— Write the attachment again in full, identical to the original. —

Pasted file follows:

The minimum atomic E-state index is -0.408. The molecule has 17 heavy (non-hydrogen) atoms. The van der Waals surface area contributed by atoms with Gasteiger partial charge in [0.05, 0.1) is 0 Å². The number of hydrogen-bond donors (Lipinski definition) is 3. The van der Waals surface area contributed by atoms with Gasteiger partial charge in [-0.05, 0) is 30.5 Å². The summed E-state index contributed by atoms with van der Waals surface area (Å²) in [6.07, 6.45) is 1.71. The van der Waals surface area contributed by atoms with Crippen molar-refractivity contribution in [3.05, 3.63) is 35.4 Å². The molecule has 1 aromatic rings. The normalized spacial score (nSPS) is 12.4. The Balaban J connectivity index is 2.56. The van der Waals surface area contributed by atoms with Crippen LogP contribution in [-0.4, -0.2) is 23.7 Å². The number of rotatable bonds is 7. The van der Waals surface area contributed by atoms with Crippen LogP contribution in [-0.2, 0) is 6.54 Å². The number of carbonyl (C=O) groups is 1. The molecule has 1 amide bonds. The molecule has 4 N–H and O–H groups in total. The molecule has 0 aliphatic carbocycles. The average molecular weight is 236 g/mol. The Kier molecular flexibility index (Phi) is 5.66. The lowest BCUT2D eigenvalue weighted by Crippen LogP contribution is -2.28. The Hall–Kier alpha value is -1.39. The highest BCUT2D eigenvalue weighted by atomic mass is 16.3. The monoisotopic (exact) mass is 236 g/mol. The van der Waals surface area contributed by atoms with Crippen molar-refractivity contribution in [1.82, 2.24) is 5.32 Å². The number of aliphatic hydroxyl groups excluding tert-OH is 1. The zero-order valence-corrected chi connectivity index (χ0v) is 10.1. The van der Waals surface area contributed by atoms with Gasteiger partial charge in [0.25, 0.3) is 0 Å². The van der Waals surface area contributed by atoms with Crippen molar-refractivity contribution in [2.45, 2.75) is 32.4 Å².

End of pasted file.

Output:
The minimum atomic E-state index is -0.408. The molecule has 17 heavy (non-hydrogen) atoms. The van der Waals surface area contributed by atoms with Gasteiger partial charge in [0.05, 0.1) is 0 Å². The number of hydrogen-bond donors (Lipinski definition) is 3. The van der Waals surface area contributed by atoms with Gasteiger partial charge in [-0.05, 0) is 30.5 Å². The summed E-state index contributed by atoms with van der Waals surface area (Å²) in [6.07, 6.45) is 1.71. The van der Waals surface area contributed by atoms with Crippen molar-refractivity contribution in [3.05, 3.63) is 35.4 Å². The molecule has 1 aromatic rings. The normalized spacial score (nSPS) is 12.4. The Balaban J connectivity index is 2.56. The van der Waals surface area contributed by atoms with Crippen LogP contribution in [-0.4, -0.2) is 23.7 Å². The number of rotatable bonds is 7. The van der Waals surface area contributed by atoms with Crippen LogP contribution in [-0.2, 0) is 6.54 Å². The number of carbonyl (C=O) groups is 1. The molecule has 1 amide bonds. The molecule has 4 N–H and O–H groups in total. The molecule has 0 aliphatic carbocycles. The average molecular weight is 236 g/mol. The Kier molecular flexibility index (Phi) is 5.66. The lowest BCUT2D eigenvalue weighted by Crippen LogP contribution is -2.28. The Hall–Kier alpha value is -1.39. The highest BCUT2D eigenvalue weighted by atomic mass is 16.3. The monoisotopic (exact) mass is 236 g/mol. The van der Waals surface area contributed by atoms with Crippen molar-refractivity contribution in [1.82, 2.24) is 5.32 Å². The number of aliphatic hydroxyl groups excluding tert-OH is 1. The zero-order valence-corrected chi connectivity index (χ0v) is 10.1. The van der Waals surface area contributed by atoms with Gasteiger partial charge in [0.25, 0.3) is 0 Å². The van der Waals surface area contributed by atoms with Crippen molar-refractivity contribution in [2.45, 2.75) is 32.4 Å².